Feasibility of using recipients of health promotional newsletters for post-marketing surveillance

Lucy A. Mead, Daniel E. Ford, Lewis H. Roht, C. L. Beach, Michael J. Klag

Research output: Contribution to journalArticlepeer-review

1 Scopus citations


Achieving an adequate sample size is one of the major difficulties in performing post-marketing observational studies of health outcomes in persons taking specific drug preparations. We assessed the feasibility of recruiting participants for such a study of Cardizem(®) CD from approximately 400,000 U.S. recipients of a health promotion newsletter. A three-page questionnaire was sent to a 2.5% random sample (n = 10,000) of recipients, stratified by geographic region. After two mailings, 2779 (28%) returned the questionnaire. Of the 2779 respondents, 2132 (77%) reported having high blood pressure. Eighty-seven percent indicated a willingness to participate in a long-term prospective study. In a multivariate model, calcium channel blocker (CCB) use was associated with a history of coronary heart disease, duration of hypertension medication use greater than 1 year, a rating of good or excellent hypertension care, higher systolic blood pressure, higher education level, family history of cardiovascular disease, and history of smoking. These results indicate that self-reported CCB users may be at greater risk of cardiovascular heart disease and that it is feasible to use health promotion newsletters as a source of participants in prospective studies of cardiovascular disease. Copyright (C) 2000 Elsevier Science Inc.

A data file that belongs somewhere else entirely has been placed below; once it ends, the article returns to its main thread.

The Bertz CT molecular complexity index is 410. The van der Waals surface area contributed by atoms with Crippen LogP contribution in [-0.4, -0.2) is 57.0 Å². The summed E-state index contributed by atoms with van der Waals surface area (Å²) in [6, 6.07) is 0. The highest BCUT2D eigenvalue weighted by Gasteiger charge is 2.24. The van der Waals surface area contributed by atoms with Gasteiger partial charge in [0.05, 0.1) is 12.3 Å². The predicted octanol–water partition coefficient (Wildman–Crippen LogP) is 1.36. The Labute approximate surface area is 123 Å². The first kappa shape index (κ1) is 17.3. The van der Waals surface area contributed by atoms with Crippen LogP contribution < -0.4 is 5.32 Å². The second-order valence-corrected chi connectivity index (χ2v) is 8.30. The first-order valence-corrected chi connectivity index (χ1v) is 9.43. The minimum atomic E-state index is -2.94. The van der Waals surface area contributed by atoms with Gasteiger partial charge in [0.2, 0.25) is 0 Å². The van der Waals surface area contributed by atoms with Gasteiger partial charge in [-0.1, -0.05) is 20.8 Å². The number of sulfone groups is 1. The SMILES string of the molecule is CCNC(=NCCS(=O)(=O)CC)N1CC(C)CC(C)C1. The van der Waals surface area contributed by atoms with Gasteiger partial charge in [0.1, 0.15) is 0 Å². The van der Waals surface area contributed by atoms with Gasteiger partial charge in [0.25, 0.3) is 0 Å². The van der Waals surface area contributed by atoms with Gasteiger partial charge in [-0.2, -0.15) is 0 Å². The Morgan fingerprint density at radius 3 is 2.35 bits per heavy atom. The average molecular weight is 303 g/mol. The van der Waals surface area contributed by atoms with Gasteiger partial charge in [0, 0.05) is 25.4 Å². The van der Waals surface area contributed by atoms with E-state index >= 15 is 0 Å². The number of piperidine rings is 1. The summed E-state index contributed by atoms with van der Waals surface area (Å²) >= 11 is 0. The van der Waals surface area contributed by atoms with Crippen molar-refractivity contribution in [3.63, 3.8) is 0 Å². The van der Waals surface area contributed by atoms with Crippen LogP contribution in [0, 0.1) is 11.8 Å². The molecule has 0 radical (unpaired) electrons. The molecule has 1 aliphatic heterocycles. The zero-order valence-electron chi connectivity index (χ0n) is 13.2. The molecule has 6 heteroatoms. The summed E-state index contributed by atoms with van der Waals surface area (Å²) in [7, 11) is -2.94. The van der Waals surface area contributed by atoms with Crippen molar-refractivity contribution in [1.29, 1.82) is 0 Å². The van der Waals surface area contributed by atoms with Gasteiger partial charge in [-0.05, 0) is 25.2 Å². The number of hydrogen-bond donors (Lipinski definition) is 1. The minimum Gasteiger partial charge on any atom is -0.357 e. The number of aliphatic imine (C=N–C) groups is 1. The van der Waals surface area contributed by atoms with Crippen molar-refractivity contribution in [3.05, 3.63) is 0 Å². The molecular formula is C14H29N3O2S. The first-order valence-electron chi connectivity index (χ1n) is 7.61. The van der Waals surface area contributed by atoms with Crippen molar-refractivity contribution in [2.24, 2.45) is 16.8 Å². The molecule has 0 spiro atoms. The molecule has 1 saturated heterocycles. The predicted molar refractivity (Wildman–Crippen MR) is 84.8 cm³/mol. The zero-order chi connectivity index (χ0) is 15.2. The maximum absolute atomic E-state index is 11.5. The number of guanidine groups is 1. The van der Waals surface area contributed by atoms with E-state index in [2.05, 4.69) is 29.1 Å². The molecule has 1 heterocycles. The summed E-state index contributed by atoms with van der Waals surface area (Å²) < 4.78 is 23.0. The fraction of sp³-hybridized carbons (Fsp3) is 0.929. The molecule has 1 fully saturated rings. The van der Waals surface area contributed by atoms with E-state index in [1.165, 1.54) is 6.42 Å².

Original languageEnglish (US)
Pages (from-to)653-660
Number of pages8
JournalJournal of Clinical Epidemiology
Issue number6
StatePublished - Jun 2000


  • Calcium channel blockers
  • Health promotional newsletters
  • Post-marketing surveillance

ASJC Scopus subject areas

  • Epidemiology


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